The out-of-pocket cost of receiving care in a nursing home has consistently grown faster than gains in consumer and medical care prices, raising questions about the affordability for seniors without Medicaid coverage or long-term care insurance, according to a study published in the journal Medical Care Research and Review.
The study — which drew from data spanning 2005 to 2010 across eight states — also found that for-profit and not-for-profit nursing home chains had significantly different private-pay prices for their care. After adjusting for differences in geography and facility, non-profit chains were found to charge the highest private-pay prices, while for-profit chains had the lowest ones.
“From the consumer perspective, the price is increasing much faster than inflation,” Sean Huang, an assistant professor at Georgetown University and the study’s corresponding author, told Skilled Nursing News.
Huang and the team used somewhat older data in order to include as many states into the analysis as possible, he explained. Though some states, such as California, had newer data, cutting the data off at 2010 allowed for the most states to be included.
The researchers drew from price data compiled in state-administered nursing home cost reports; information on nursing home characteristics from the Long-Term Care Focus database at Brown University and hand-coded identifications of chain membership; and local information from Area Health Resource files and the Quarterly Census of Employment and Wages from the Bureau of Labor Statistics.
Overall, independent not-for-profit nursing homes had higher average prices — at $228.60 per day — than for-profit nursing homes, which came in at $171.81 per day. Independent nursing homes also had higher prices on average, compared with chain-owned ones, the study found.
“In terms of payer mix, [for-profit] NHs have higher percentages of revenues from Medicaid-pay residents and Medicare-pay patients, while [not-for-profit] NHs are more dependent on private-pay residents,” the study noted. “NFP chains on average receive 30.4% of their revenues from private-pay residents. Only 19.4% of revenues in independent FPs come from private-pay residents.”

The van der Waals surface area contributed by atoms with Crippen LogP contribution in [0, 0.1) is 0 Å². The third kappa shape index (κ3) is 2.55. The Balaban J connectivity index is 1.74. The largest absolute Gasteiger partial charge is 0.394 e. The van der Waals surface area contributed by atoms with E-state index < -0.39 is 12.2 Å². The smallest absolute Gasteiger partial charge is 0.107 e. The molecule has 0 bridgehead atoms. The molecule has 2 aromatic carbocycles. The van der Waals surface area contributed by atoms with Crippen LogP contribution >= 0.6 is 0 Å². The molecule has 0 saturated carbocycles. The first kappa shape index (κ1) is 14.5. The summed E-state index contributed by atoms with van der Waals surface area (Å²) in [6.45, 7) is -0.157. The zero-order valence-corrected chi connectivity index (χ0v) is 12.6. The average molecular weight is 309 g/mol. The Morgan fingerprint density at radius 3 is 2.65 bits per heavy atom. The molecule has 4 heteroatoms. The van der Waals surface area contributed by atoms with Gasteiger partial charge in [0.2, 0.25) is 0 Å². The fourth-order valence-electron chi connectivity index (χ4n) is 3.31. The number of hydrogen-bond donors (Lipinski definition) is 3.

Chains — both not-for-profit and for-profit — tended to be in areas with a lower median household income, while independent for-profits and not-for-profits were disproportionately more likely to be in New York (34%) and California (30%); nursing homes in the Empire State were significantly less likely to be members of chains, the study noted.
“We do find the price is higher when [nursing homes] have less competition, and the price is also higher when nursing home beds are mostly occupied,” Huang noted to SNN. “If you have few competitors in the market, then they potentially have the ability to raise the price, or there’s no incentive to cut price to compete … [and] when 90-plus beds are filled, you don’t mind losing one or two customers.”
And though the data in the study is cut off at 2010, Huang doesn’t think there’s any reason to suspect major changes in the trend since — though he emphasized that there’s no way to know for sure.
And while the growth in price could partially reflect more comprehensive care services offered in nursing homes, the financial burden for private-pay residents is still on the rise, with potential implications for Medicare and Medicaid beneficiaries as well.
“Overall, our results suggest that when evaluating the value of NH care (quality relative to price), the private price is an important factor to consider,” the researchers concluded.